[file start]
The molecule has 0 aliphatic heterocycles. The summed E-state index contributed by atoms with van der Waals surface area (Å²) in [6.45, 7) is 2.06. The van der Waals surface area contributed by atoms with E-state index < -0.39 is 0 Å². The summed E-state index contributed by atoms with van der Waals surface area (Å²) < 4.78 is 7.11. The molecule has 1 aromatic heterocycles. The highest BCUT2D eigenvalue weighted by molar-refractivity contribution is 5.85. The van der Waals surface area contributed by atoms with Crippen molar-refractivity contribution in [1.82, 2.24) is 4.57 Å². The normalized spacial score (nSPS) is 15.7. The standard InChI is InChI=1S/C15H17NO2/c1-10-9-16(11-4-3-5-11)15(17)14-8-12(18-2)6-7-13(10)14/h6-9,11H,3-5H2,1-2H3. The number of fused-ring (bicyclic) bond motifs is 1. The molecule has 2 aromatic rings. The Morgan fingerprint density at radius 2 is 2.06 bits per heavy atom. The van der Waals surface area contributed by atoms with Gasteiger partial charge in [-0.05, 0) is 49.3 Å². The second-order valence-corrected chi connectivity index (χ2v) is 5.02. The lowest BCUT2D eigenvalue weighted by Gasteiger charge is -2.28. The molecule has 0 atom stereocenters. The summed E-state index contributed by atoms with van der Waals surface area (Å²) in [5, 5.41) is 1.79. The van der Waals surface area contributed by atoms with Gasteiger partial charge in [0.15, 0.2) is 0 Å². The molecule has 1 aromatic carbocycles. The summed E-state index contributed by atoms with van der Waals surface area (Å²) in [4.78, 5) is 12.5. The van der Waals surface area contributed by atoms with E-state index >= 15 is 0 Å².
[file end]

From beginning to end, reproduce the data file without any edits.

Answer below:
The molecule has 0 aliphatic heterocycles. The summed E-state index contributed by atoms with van der Waals surface area (Å²) in [6.45, 7) is 2.06. The van der Waals surface area contributed by atoms with E-state index < -0.39 is 0 Å². The summed E-state index contributed by atoms with van der Waals surface area (Å²) < 4.78 is 7.11. The molecule has 1 aromatic heterocycles. The highest BCUT2D eigenvalue weighted by molar-refractivity contribution is 5.85. The van der Waals surface area contributed by atoms with Crippen molar-refractivity contribution in [1.82, 2.24) is 4.57 Å². The normalized spacial score (nSPS) is 15.7. The standard InChI is InChI=1S/C15H17NO2/c1-10-9-16(11-4-3-5-11)15(17)14-8-12(18-2)6-7-13(10)14/h6-9,11H,3-5H2,1-2H3. The number of fused-ring (bicyclic) bond motifs is 1. The molecule has 2 aromatic rings. The Morgan fingerprint density at radius 2 is 2.06 bits per heavy atom. The van der Waals surface area contributed by atoms with Gasteiger partial charge in [-0.05, 0) is 49.3 Å². The second-order valence-corrected chi connectivity index (χ2v) is 5.02. The lowest BCUT2D eigenvalue weighted by Gasteiger charge is -2.28. The molecule has 0 atom stereocenters. The summed E-state index contributed by atoms with van der Waals surface area (Å²) in [5, 5.41) is 1.79. The van der Waals surface area contributed by atoms with Gasteiger partial charge in [0.15, 0.2) is 0 Å². The molecule has 1 aromatic carbocycles. The summed E-state index contributed by atoms with van der Waals surface area (Å²) in [4.78, 5) is 12.5. The van der Waals surface area contributed by atoms with E-state index >= 15 is 0 Å².